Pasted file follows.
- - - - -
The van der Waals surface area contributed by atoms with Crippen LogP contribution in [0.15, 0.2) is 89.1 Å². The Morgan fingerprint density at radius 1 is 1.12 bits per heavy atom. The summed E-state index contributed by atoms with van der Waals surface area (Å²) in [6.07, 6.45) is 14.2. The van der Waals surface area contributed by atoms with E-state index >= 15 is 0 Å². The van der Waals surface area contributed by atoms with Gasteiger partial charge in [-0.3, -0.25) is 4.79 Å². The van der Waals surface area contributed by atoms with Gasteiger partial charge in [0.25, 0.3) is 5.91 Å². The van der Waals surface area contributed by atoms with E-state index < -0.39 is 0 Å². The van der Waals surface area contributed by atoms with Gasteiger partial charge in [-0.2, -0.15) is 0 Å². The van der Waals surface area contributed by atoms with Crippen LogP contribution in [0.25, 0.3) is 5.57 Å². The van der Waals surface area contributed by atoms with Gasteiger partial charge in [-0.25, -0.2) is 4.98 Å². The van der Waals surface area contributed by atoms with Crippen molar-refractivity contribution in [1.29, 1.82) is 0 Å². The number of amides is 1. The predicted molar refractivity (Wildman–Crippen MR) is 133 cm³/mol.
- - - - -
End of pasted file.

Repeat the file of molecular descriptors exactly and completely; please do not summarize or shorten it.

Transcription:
The van der Waals surface area contributed by atoms with Crippen LogP contribution in [0.15, 0.2) is 89.1 Å². The Morgan fingerprint density at radius 1 is 1.12 bits per heavy atom. The summed E-state index contributed by atoms with van der Waals surface area (Å²) in [6.07, 6.45) is 14.2. The van der Waals surface area contributed by atoms with E-state index >= 15 is 0 Å². The van der Waals surface area contributed by atoms with Gasteiger partial charge in [-0.3, -0.25) is 4.79 Å². The van der Waals surface area contributed by atoms with Gasteiger partial charge in [0.25, 0.3) is 5.91 Å². The van der Waals surface area contributed by atoms with E-state index < -0.39 is 0 Å². The van der Waals surface area contributed by atoms with Gasteiger partial charge in [-0.2, -0.15) is 0 Å². The van der Waals surface area contributed by atoms with Crippen LogP contribution in [0.25, 0.3) is 5.57 Å². The van der Waals surface area contributed by atoms with Gasteiger partial charge in [-0.25, -0.2) is 4.98 Å². The van der Waals surface area contributed by atoms with Crippen molar-refractivity contribution in [1.29, 1.82) is 0 Å². The number of amides is 1. The predicted molar refractivity (Wildman–Crippen MR) is 133 cm³/mol.